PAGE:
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Accountability in
Jamaican Education: the
     state of play
    Caribbean Policy Research
            Institute
        O...
Perspectives on Accountability in
            Education
The term –accountability- traditionally linked
  to managerial and...
Perspectives on Accountability in
            Education
In education the term made popular
  throughout the 1980’s and int...
Perspectives cont’d
Introduced into the language of
  international funding agencies, as part of
  their strategic policy ...
Accountability, an IDB Strategy
    “and provides a set of objectives and

    strategies to guide the IDB in its support...
Miller, E. - IDB cont’d
    The IDB will support analytical work and

    programs to improve teacher incentives
    and ...
Errol Miller, 1999, for World Bank
Introduced into discourse and language of
  educators in the Caribbean in the late 1990...
Errol Miller, 1999, for WB -1
    “Further steps are needed to build up the

    assessment program for secondary
    edu...
Former Minister of Education
         The White Paper 2001
    Among the seven strategic objectives of

    the MOEC are:...
Former Minister of Education
    The Ministry of Education, Youth and

    Culture is ensuring closer supervision
    and...
Task Force Report, 2004
    The country now has a validated National

    Shared Vision for Education, which highlights:
...
“Managerial Accountability”
    investment in education is most efficiently

    allocated using students as the focus
  ...
“Democratizing Accountability”
            TFR, 2004
  Accountability, Transparency and

  Performance of the Education S...
Value for Money TFR, 2004
    The improved systems of accountability

    discussed under Accountability for
    Performa...
“Managerial and Moral”
                 Accountability
    He said the education ministry was holding itself accountable f...
“Professional Accountability”
    quot;If it is, that after we analyse the Grade Four

    Achievement Test and we see th...
Holding the System Accountable
  through Inspections in Jamaica
In the Jamaican context, the following issues have
  come ...
Holding the System Accountable
    through Inspections in Jamaica
    Compliance with regulations – financial

    and ot...
Types of Accountability Observed
    “In the field of education there are three

    main types of accountability systems...
Preferred Jamaican Model of
              Accountability
    Self Evaluation by schools, REA’s, TTI

    Inspections unde...
Components of the Accountability
          System ~
Being interrogated are the following:
 “What do we expect students to...
Components of the Accountability
             System ~
    How and to what degree is the public

    informed about schoo...
Inspections and Accountability
    Will inspections have any causal effect on the

    quality of school performance?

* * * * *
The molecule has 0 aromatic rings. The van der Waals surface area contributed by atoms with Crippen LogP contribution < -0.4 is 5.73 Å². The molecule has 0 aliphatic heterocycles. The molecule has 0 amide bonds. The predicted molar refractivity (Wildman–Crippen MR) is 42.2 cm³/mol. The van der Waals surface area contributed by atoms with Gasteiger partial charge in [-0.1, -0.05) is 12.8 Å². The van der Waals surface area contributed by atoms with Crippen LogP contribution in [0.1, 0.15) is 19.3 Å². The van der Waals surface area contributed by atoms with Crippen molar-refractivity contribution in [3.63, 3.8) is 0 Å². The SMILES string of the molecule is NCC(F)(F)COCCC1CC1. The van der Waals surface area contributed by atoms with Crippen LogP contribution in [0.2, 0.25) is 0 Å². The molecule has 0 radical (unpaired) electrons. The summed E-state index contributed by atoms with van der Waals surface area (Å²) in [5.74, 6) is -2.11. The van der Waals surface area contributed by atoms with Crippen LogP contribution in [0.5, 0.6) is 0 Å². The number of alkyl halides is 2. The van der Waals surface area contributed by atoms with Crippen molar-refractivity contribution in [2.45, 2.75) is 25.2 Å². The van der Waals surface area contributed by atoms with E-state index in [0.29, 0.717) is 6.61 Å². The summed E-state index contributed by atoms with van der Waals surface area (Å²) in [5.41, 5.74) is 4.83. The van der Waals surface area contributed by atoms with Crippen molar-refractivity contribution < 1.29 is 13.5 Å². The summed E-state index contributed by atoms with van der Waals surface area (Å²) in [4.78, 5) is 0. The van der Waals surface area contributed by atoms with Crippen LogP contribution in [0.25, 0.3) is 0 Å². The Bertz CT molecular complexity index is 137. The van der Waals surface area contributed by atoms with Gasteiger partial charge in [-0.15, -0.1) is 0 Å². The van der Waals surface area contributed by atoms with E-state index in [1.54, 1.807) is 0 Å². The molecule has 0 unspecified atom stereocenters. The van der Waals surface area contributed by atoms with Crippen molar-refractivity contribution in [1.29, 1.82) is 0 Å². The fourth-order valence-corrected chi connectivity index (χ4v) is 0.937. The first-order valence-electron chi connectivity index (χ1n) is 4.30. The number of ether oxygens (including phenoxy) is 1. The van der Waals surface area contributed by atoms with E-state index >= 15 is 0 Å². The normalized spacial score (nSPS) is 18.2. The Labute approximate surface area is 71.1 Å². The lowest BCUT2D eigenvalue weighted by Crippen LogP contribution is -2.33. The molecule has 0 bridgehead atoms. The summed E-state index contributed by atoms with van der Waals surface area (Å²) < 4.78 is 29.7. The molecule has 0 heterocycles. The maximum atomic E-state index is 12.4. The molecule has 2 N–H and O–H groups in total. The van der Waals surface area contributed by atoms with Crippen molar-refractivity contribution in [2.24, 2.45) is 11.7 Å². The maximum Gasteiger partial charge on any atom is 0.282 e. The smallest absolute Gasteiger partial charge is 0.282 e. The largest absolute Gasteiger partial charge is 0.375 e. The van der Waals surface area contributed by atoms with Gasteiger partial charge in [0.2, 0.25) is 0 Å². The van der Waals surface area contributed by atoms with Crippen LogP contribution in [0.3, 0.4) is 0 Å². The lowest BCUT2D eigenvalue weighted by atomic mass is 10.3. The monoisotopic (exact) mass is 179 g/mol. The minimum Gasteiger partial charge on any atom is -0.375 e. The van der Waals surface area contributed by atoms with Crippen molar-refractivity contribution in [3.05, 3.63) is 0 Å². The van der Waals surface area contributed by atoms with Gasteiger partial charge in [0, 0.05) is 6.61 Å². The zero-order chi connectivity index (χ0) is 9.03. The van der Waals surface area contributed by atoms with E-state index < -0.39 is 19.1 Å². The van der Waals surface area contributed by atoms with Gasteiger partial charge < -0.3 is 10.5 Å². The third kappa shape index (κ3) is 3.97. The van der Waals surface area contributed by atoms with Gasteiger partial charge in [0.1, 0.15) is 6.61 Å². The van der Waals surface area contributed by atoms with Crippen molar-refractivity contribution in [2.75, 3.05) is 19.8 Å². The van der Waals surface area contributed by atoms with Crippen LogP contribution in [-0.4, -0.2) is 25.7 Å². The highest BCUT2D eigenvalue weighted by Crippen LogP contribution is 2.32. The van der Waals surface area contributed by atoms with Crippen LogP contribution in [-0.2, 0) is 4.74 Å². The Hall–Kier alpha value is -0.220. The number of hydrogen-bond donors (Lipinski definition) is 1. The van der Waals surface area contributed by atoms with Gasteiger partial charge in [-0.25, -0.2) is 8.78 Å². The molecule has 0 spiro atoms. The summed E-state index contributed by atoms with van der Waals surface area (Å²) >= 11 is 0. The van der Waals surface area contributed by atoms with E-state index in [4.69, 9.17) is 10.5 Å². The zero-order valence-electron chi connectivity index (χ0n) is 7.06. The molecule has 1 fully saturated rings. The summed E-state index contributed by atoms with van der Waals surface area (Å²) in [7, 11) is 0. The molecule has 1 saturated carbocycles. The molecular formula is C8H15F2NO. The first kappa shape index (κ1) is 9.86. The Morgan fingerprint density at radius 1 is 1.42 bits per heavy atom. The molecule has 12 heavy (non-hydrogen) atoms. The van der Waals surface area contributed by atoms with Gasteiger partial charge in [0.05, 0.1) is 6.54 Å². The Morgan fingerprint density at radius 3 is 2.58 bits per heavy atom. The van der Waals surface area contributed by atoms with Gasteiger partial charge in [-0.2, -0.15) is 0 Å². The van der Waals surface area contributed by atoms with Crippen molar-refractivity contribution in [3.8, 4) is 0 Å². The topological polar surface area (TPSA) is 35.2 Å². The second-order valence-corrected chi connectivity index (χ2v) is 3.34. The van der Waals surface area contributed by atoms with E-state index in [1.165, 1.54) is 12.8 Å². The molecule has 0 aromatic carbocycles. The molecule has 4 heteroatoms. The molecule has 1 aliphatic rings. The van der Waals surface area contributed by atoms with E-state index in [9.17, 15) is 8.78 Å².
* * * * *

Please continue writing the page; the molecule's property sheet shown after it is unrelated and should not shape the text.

...
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Education Elaine Foster Allen Accountability In Jamaican Education

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Education Elaine Foster Allen Accountability In Jamaican Education

  1. 1. Accountability in Jamaican Education: the state of play Caribbean Policy Research Institute October 29th 2008 Presented by Elaine Foster-Allen 1
  2. 2. Perspectives on Accountability in Education The term –accountability- traditionally linked to managerial and accounting practices in both private and public sectors, and, politically, to neo-conservatism in the UK of the 1980 and US of the 1990s. Presented by Elaine Foster-Allen 2
  3. 3. Perspectives on Accountability in Education In education the term made popular throughout the 1980’s and into the 90’s through government reforms of Conservative Governments - UK, US Gathered momentum during later 90’s and into 21st century via work of School Improvement and Effectiveness Researchers – UK, Canada and US Presented by Elaine Foster-Allen 3
  4. 4. Perspectives cont’d Introduced into the language of international funding agencies, as part of their strategic policy guides, late 1990’s early 2000. Presented by Elaine Foster-Allen 4
  5. 5. Accountability, an IDB Strategy “and provides a set of objectives and  strategies to guide the IDB in its support of primary and secondary education over the next decade. The paper defines five critical areas of reform— making teachers partners in reform, providing more and better textbooks and teaching materials, selectively supporting the use of technology in education, decentralizing educational management and increasing accountability of key stakeholders,” Presented by Elaine Foster-Allen 5
  6. 6. Miller, E. - IDB cont’d The IDB will support analytical work and  programs to improve teacher incentives and accountability at the school level. Reforming Primary and Secondary Education in Latin America and the Caribbean, An IDB Strategy Inter-American Development Bank Washington, D.C. Sustainable Development Department, Sector Strategy and Policy Papers Series, March 2000 Presented by Elaine Foster-Allen 6
  7. 7. Errol Miller, 1999, for World Bank Introduced into discourse and language of educators in the Caribbean in the late 1990’s: “Equalization of public resources goes hand in hand with the need to strengthen school based management. Enhanced monitoring and supervision of schools, clear standards of accountability for schools, training of school board members and management training for principals will all help to strengthen education financing.” Miller, E. Presented by Elaine Foster-Allen 7
  8. 8. Errol Miller, 1999, for WB -1 “Further steps are needed to build up the  assessment program for secondary education for monitoring and diagnostic uses, and also to lay the foundation of an accountability system.” Report No.19069-JM “Jamaica Secondary Education:  Improving Quality and Extending Access”, Volume 1: Main Report December 17, 1999 Document of the World Bank www.wdsworldbank.org. www.wdsworldbank.org.  Presented by Elaine Foster-Allen 8